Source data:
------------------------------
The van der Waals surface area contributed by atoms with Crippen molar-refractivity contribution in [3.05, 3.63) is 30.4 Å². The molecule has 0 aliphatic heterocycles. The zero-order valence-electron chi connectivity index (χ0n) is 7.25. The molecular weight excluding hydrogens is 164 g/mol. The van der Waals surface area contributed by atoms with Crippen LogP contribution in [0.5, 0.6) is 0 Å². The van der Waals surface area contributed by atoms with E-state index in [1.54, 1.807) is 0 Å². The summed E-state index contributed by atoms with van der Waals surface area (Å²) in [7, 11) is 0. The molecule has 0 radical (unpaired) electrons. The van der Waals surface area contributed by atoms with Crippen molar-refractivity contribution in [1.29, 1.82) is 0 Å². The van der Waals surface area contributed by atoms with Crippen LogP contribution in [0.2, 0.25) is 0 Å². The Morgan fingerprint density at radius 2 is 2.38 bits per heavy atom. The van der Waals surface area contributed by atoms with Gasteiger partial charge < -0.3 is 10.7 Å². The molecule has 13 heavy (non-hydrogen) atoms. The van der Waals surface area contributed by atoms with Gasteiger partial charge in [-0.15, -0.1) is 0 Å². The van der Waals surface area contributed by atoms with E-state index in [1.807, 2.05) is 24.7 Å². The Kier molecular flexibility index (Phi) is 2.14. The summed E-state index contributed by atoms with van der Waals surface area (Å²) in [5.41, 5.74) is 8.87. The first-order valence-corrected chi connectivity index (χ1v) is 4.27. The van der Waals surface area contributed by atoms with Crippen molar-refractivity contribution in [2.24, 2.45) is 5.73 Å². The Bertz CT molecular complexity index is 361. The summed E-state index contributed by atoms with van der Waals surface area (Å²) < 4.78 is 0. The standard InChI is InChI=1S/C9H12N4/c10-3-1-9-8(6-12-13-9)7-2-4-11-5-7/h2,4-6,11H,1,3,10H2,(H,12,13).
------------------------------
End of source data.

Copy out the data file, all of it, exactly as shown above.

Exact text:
The van der Waals surface area contributed by atoms with Crippen molar-refractivity contribution in [3.05, 3.63) is 30.4 Å². The molecule has 0 aliphatic heterocycles. The zero-order valence-electron chi connectivity index (χ0n) is 7.25. The molecular weight excluding hydrogens is 164 g/mol. The van der Waals surface area contributed by atoms with Crippen LogP contribution in [0.5, 0.6) is 0 Å². The van der Waals surface area contributed by atoms with E-state index in [1.54, 1.807) is 0 Å². The summed E-state index contributed by atoms with van der Waals surface area (Å²) in [7, 11) is 0. The molecule has 0 radical (unpaired) electrons. The van der Waals surface area contributed by atoms with Crippen molar-refractivity contribution in [1.29, 1.82) is 0 Å². The van der Waals surface area contributed by atoms with Crippen LogP contribution in [0.2, 0.25) is 0 Å². The Morgan fingerprint density at radius 2 is 2.38 bits per heavy atom. The van der Waals surface area contributed by atoms with Gasteiger partial charge < -0.3 is 10.7 Å². The molecule has 13 heavy (non-hydrogen) atoms. The van der Waals surface area contributed by atoms with Gasteiger partial charge in [-0.15, -0.1) is 0 Å². The van der Waals surface area contributed by atoms with E-state index in [1.807, 2.05) is 24.7 Å². The Kier molecular flexibility index (Phi) is 2.14. The summed E-state index contributed by atoms with van der Waals surface area (Å²) in [5.41, 5.74) is 8.87. The first-order valence-corrected chi connectivity index (χ1v) is 4.27. The van der Waals surface area contributed by atoms with Crippen molar-refractivity contribution in [2.24, 2.45) is 5.73 Å². The Bertz CT molecular complexity index is 361. The summed E-state index contributed by atoms with van der Waals surface area (Å²) < 4.78 is 0. The standard InChI is InChI=1S/C9H12N4/c10-3-1-9-8(6-12-13-9)7-2-4-11-5-7/h2,4-6,11H,1,3,10H2,(H,12,13).